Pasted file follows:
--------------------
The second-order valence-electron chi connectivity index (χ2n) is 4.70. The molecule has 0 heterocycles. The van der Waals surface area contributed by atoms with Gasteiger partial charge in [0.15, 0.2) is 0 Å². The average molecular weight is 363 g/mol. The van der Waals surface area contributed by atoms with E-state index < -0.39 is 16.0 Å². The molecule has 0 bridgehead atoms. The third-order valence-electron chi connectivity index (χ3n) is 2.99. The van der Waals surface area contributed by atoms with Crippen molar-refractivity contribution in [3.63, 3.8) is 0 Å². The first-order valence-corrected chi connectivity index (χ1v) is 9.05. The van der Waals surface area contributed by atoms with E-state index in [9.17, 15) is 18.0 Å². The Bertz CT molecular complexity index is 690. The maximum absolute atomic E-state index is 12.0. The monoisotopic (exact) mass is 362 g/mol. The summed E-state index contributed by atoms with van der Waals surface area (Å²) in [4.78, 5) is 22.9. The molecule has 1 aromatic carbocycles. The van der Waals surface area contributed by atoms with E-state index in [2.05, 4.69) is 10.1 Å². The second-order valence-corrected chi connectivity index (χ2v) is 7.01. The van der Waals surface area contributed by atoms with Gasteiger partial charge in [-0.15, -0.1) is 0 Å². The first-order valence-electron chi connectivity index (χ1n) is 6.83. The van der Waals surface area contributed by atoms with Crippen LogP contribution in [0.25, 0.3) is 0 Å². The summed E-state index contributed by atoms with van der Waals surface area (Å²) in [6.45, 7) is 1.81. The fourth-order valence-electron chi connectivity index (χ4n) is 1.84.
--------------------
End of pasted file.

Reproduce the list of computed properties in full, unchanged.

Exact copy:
The second-order valence-electron chi connectivity index (χ2n) is 4.70. The molecule has 0 heterocycles. The van der Waals surface area contributed by atoms with Gasteiger partial charge in [0.15, 0.2) is 0 Å². The average molecular weight is 363 g/mol. The van der Waals surface area contributed by atoms with E-state index < -0.39 is 16.0 Å². The molecule has 0 bridgehead atoms. The third-order valence-electron chi connectivity index (χ3n) is 2.99. The van der Waals surface area contributed by atoms with Crippen molar-refractivity contribution in [3.63, 3.8) is 0 Å². The first-order valence-corrected chi connectivity index (χ1v) is 9.05. The van der Waals surface area contributed by atoms with E-state index in [9.17, 15) is 18.0 Å². The Bertz CT molecular complexity index is 690. The maximum absolute atomic E-state index is 12.0. The monoisotopic (exact) mass is 362 g/mol. The summed E-state index contributed by atoms with van der Waals surface area (Å²) in [4.78, 5) is 22.9. The molecule has 1 aromatic carbocycles. The van der Waals surface area contributed by atoms with E-state index in [2.05, 4.69) is 10.1 Å². The second-order valence-corrected chi connectivity index (χ2v) is 7.01. The van der Waals surface area contributed by atoms with Gasteiger partial charge in [-0.15, -0.1) is 0 Å². The first-order valence-electron chi connectivity index (χ1n) is 6.83. The van der Waals surface area contributed by atoms with Crippen LogP contribution in [0.25, 0.3) is 0 Å². The summed E-state index contributed by atoms with van der Waals surface area (Å²) in [6.45, 7) is 1.81. The fourth-order valence-electron chi connectivity index (χ4n) is 1.84.